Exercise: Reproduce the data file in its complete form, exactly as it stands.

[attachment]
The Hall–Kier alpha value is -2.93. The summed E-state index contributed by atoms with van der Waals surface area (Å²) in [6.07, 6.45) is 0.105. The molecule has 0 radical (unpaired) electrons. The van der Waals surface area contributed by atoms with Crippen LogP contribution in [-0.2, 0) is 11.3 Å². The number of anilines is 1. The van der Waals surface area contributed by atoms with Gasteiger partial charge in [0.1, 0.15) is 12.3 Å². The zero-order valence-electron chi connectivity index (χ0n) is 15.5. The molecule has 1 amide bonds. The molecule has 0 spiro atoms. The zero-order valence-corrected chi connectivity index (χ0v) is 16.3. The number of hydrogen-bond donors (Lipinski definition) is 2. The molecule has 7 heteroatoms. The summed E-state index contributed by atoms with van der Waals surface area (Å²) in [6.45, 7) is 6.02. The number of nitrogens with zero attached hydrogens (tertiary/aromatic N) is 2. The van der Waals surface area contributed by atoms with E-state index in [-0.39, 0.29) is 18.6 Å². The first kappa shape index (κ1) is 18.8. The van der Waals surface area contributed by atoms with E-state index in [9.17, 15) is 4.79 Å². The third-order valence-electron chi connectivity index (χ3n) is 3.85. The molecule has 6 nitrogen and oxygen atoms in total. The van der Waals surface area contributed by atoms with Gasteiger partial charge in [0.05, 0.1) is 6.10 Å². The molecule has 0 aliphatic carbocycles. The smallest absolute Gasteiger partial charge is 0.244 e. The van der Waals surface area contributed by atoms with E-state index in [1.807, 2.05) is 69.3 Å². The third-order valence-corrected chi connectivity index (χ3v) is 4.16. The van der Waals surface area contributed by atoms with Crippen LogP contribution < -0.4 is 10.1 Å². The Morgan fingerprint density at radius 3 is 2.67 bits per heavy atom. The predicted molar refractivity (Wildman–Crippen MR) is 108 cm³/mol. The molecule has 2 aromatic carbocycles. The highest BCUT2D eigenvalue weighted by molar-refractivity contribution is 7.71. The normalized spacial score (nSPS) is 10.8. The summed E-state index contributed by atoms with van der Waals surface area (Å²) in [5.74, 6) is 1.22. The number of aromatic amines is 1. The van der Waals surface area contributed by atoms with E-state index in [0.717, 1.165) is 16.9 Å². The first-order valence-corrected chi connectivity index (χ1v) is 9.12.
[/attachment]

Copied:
The Hall–Kier alpha value is -2.93. The summed E-state index contributed by atoms with van der Waals surface area (Å²) in [6.07, 6.45) is 0.105. The molecule has 0 radical (unpaired) electrons. The van der Waals surface area contributed by atoms with Crippen LogP contribution in [-0.2, 0) is 11.3 Å². The number of anilines is 1. The van der Waals surface area contributed by atoms with Gasteiger partial charge in [0.1, 0.15) is 12.3 Å². The zero-order valence-electron chi connectivity index (χ0n) is 15.5. The molecule has 1 amide bonds. The molecule has 0 spiro atoms. The zero-order valence-corrected chi connectivity index (χ0v) is 16.3. The number of hydrogen-bond donors (Lipinski definition) is 2. The molecule has 7 heteroatoms. The summed E-state index contributed by atoms with van der Waals surface area (Å²) in [6.45, 7) is 6.02. The number of nitrogens with zero attached hydrogens (tertiary/aromatic N) is 2. The van der Waals surface area contributed by atoms with E-state index in [-0.39, 0.29) is 18.6 Å². The first kappa shape index (κ1) is 18.8. The van der Waals surface area contributed by atoms with E-state index in [9.17, 15) is 4.79 Å². The third-order valence-electron chi connectivity index (χ3n) is 3.85. The molecule has 6 nitrogen and oxygen atoms in total. The van der Waals surface area contributed by atoms with Gasteiger partial charge in [0.05, 0.1) is 6.10 Å². The molecule has 0 aliphatic carbocycles. The smallest absolute Gasteiger partial charge is 0.244 e. The van der Waals surface area contributed by atoms with E-state index in [1.807, 2.05) is 69.3 Å². The third-order valence-corrected chi connectivity index (χ3v) is 4.16. The van der Waals surface area contributed by atoms with Crippen LogP contribution < -0.4 is 10.1 Å². The Morgan fingerprint density at radius 3 is 2.67 bits per heavy atom. The predicted molar refractivity (Wildman–Crippen MR) is 108 cm³/mol. The molecule has 2 aromatic carbocycles. The highest BCUT2D eigenvalue weighted by molar-refractivity contribution is 7.71. The normalized spacial score (nSPS) is 10.8. The summed E-state index contributed by atoms with van der Waals surface area (Å²) in [5.74, 6) is 1.22. The number of aromatic amines is 1. The van der Waals surface area contributed by atoms with E-state index in [0.717, 1.165) is 16.9 Å². The first-order valence-corrected chi connectivity index (χ1v) is 9.12.